Why am I having a blood transfusion and/or blood products transfusion?
Your doctor has recommended that you have a transfusion of blood or blood products, which are from volunteer donors. Blood is collected and screened by the Australian Red Cross service.
A transfusion is necessary to replace part of your blood when bleeding has occurred following an injury or during surgery.
A transfusion is given to either:
- replace red blood cells to treat or prevent anaemia, improve oxygen transport and relieve symptoms of dizziness, tiredness or shortness of breath or
- to give you platelets to help stop or prevent bleeding or
- to give a plasma product to stop, treat or prevent bleeding.
Transfusions are given via a cannula (needle in your vein) or a central line into your vein. You will be closely watched for any reactions. You will also be regularly checked as to whether you need another blood transfusion.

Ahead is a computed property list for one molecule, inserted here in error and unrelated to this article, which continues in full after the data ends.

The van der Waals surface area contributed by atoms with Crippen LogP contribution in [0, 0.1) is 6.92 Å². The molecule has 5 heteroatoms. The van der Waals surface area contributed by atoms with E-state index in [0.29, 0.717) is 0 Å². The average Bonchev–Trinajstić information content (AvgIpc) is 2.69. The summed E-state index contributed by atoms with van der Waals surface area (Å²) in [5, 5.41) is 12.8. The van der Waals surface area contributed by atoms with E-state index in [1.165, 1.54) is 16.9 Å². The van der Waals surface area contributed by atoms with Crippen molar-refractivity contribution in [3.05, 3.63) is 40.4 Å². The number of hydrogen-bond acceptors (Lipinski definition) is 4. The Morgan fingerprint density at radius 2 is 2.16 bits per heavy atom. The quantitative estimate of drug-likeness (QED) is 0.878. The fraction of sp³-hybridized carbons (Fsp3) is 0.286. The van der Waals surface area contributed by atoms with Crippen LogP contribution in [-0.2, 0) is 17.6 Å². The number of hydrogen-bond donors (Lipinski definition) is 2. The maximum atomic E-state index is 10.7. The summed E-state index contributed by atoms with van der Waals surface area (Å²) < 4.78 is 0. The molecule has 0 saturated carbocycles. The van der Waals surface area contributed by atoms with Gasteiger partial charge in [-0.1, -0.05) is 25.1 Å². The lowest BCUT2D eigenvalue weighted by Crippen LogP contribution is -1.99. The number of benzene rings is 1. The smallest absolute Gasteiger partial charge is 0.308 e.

What are the risks of having a blood or blood products (fresh) transfusion?
Most common reactions to the blood or blood products that are being transfused are:
- high temperature
- rash, itching and hives
- feeling a bit unwell.
Rare risks are:
- having too much blood/fluids giving you shortness of breath.
- haemolysis, the abnormal breakdown of red blood cells.
- the development of antibodies which may complicate future transfusions. If these complications develop in women they can potentially cause problems for all current and future unborn babies.
- lung injury causing shortness of breath.
- the spread of viral or other infectious germs from the blood of the donors.
Very rarely, these above reactions can cause severe harm or possibly death.
There are specific complications for long term multiple transfusions that may be relevant to your medical condition. Please discuss these with your doctor.
Other relevant treatment options
In some situations there maybe other choices to a blood transfusion and these include fluid replacement with saline or other artificial compounds and/or iron supplements.